(via internationalbanker.com)

Banking is perceived to be a conservative industry, but necessity is now forcing the sector to seriously consider the opportunities presented by artificial intelligence (AI) and automated decision-making.

On one level, the United Kingdom’s Competition and Markets Authority’s Open Banking revolution is really forcing banks to rethink how they use new technologies to engage with customers and has created a far more competitive banking and lending market.  On another, younger generations (the under 35s) are also presenting new challenges for banks. This digital generation expects seamless, flexible multi-channel platforms. They want fast responses and effective solutions to their problems, right now. They want to shop anywhere and at any time, and unlike their parents, they will change provider if they don’t get what they need.

The new European Second Payment Services Directive (PSD2) is putting existing legacy systems (especially in areas such as fraud detection) under immense pressure as well. They cannot cope with the increased velocity and higher data resulting from real-time payments through these additional channels.

Finally, the banking sector is still struggling to achieve profitability a decade on from the financial crisis.

Balancing innovation and convenience with security  

AI is perceived as a dual antidote to these challenges, creating the ability to better streamline processes and spot patterns (with an eye on reducing both risk and cost) AND as a stream of new revenue-growth potential (through precision targeting and superior customer profiling). However, it’s important that banks don’t become preoccupied with AI innovation at the expense of security issues, such as fraud prevention.

The modern omni-channel banking experience is often at direct odds with efforts to reduce the impact of fraud. The more channels there are, the more “blind-spots” they create that are ripe for exploitation. Modern fraudsters deploy increasingly sophisticated attack methods that now bypass many legacy fraud-detection tools, decreasing the effectiveness of them. And compounding the challenge further is the need to avoid customer disruption and transaction friction, as nearly 40 percent of cardholders continue to abandon cards after false declines.

However, AI-driven automated decision-making is a very effective way that banks can handle the volume and frequency of potentially fraudulent transactions hitting their businesses. The technology can quickly detect and flag key anomalies and handle huge streams of financial transactions. This makes it possible for any organisation to cost-effectively emulate and complement existing best-practice decision-making, make it available at scale and be able to see how the certainty of the final decision was determined.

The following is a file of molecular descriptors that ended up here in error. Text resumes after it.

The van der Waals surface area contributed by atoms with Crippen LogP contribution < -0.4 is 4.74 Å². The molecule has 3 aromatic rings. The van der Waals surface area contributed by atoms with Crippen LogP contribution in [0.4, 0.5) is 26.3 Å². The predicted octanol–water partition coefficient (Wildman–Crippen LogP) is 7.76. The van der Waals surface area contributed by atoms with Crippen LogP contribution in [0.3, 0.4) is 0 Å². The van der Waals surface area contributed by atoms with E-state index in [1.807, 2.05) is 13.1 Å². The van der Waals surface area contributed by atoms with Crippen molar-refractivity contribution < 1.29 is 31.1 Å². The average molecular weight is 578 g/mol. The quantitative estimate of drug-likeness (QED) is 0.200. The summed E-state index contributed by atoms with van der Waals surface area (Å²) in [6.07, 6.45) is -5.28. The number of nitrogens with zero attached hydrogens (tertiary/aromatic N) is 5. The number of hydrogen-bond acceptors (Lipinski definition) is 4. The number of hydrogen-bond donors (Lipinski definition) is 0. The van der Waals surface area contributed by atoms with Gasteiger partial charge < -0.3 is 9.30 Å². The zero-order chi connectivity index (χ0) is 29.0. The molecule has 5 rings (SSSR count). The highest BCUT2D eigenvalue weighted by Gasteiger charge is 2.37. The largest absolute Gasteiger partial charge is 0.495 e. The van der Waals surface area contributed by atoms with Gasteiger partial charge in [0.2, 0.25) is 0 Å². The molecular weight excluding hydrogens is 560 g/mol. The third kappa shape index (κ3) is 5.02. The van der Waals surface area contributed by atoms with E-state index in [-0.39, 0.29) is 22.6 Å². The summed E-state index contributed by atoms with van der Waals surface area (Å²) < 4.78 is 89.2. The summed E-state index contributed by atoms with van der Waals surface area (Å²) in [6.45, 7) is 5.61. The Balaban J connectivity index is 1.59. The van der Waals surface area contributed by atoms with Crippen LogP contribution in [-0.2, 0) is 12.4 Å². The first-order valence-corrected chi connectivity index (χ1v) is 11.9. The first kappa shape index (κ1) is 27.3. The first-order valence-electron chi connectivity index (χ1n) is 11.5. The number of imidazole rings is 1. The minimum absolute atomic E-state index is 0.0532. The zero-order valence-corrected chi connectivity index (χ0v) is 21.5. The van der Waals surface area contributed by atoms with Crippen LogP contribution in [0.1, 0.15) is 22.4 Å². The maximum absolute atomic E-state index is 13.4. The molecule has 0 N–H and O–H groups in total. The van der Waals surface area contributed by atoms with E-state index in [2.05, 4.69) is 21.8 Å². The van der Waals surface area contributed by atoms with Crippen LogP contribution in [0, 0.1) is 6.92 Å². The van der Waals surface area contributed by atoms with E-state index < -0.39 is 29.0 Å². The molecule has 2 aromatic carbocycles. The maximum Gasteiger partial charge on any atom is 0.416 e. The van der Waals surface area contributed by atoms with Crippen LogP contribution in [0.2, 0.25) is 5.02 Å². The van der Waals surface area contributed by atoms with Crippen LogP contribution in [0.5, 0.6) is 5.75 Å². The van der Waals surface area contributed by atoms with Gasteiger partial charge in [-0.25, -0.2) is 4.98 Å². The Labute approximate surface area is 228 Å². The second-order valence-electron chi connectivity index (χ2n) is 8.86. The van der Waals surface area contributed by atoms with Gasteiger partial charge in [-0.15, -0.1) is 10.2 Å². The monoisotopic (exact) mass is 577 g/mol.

As an example, my company recently helped a leading card provider, processing more than half a million transactions per minute, to correctly automate the analysis of false positives in 85 percent of all fraud cases. This customer expects a 60-percent reduction in back-office fraud-processing costs and increased fraud-detection rates as this scales.

Embracing chatbots 

The sharp rise in customer demand for more flexible omni-channel payment services is also leading to more and more banks turning to chatbot solutions as a way to offer personalised customer interactions, while also reducing costs. The large (multinational) retail banks operating extensive branch networks and contact-centre operations are supporting millions of customers and dealing with thousands of enquiries every day. Where they even exist, the knowledge-management systems that staff currently use to help resolve queries are cumbersome and time-consuming to maintain, and are quickly outdated. Few are fit for purpose.

High staff turnover in call centres can also create knowledge degradation and ultimately lead to inconsistent judgements being made on the same day-to-day issues. As such, consistent decision-making is almost impossible. In this scenario, AI technology offers banks a route to increase efficiency while concurrently improving the customer journey and reducing complaints, ensuring more problems are solved at first touch.

AI chatbots are also finding their way into other areas, including inter-dealer brokerage through which they are making trading simpler, more efficient and transparent. The billion-dollar brokerage market is severely outdated with services notoriously slow, unreliable and expensive. Calculating and executing multiple deals requires substantial time and manpower. On top of that, new exchanges, tokens, cryptocurrencies and platforms all need to be incorporated into the way deals are made.

Prioritising productivity

Virtual brokers are a way to increase productivity and transparency, and in doing so eliminate the errors, abuse and criminality that plagues financial markets that rely on human brokers. In fact, June saw the first ever trade brokered by an AI-powered chatbot—a milestone that will usher in a new era for financial trading by increasing productivity, efficiency and bringing greater transparency to executed trades.

The AI chatbot approach eliminates the human error, abuse and fraudulent transactions that have plagued brokerage firms and impacted markets. Traders receive the same quality of experience as using a human broker, but with greater consistency. The response time for clients is significantly faster, and the chatbot can engage in multiple conversations simultaneously. This enables trading to operate at enterprise scale, in a way it hasn’t been able to previously.